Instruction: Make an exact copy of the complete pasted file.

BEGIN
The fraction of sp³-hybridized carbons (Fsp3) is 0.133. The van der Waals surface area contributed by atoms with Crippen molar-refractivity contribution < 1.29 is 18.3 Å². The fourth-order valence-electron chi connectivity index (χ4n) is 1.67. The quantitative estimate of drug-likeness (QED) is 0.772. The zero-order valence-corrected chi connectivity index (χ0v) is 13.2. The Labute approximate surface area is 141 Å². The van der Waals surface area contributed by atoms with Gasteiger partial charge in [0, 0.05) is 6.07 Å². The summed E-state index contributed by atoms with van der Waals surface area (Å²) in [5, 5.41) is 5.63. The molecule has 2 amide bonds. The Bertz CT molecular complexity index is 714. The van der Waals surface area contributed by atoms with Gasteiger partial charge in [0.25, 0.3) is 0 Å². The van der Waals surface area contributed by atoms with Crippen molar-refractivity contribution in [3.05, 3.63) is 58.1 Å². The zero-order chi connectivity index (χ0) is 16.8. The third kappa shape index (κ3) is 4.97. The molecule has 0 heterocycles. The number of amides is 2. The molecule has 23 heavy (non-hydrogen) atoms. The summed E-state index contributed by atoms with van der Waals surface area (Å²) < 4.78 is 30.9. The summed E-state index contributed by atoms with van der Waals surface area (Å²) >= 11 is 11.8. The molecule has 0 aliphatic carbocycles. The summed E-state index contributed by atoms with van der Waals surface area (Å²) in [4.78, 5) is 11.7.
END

The fraction of sp³-hybridized carbons (Fsp3) is 0.133. The van der Waals surface area contributed by atoms with Crippen molar-refractivity contribution < 1.29 is 18.3 Å². The fourth-order valence-electron chi connectivity index (χ4n) is 1.67. The quantitative estimate of drug-likeness (QED) is 0.772. The zero-order valence-corrected chi connectivity index (χ0v) is 13.2. The Labute approximate surface area is 141 Å². The van der Waals surface area contributed by atoms with Gasteiger partial charge in [0, 0.05) is 6.07 Å². The summed E-state index contributed by atoms with van der Waals surface area (Å²) in [5, 5.41) is 5.63. The molecule has 2 amide bonds. The Bertz CT molecular complexity index is 714. The van der Waals surface area contributed by atoms with Gasteiger partial charge in [0.25, 0.3) is 0 Å². The van der Waals surface area contributed by atoms with Crippen molar-refractivity contribution in [3.05, 3.63) is 58.1 Å². The zero-order chi connectivity index (χ0) is 16.8. The third kappa shape index (κ3) is 4.97. The molecule has 0 heterocycles. The number of amides is 2. The molecule has 23 heavy (non-hydrogen) atoms. The summed E-state index contributed by atoms with van der Waals surface area (Å²) < 4.78 is 30.9. The summed E-state index contributed by atoms with van der Waals surface area (Å²) >= 11 is 11.8. The molecule has 0 aliphatic carbocycles. The summed E-state index contributed by atoms with van der Waals surface area (Å²) in [4.78, 5) is 11.7.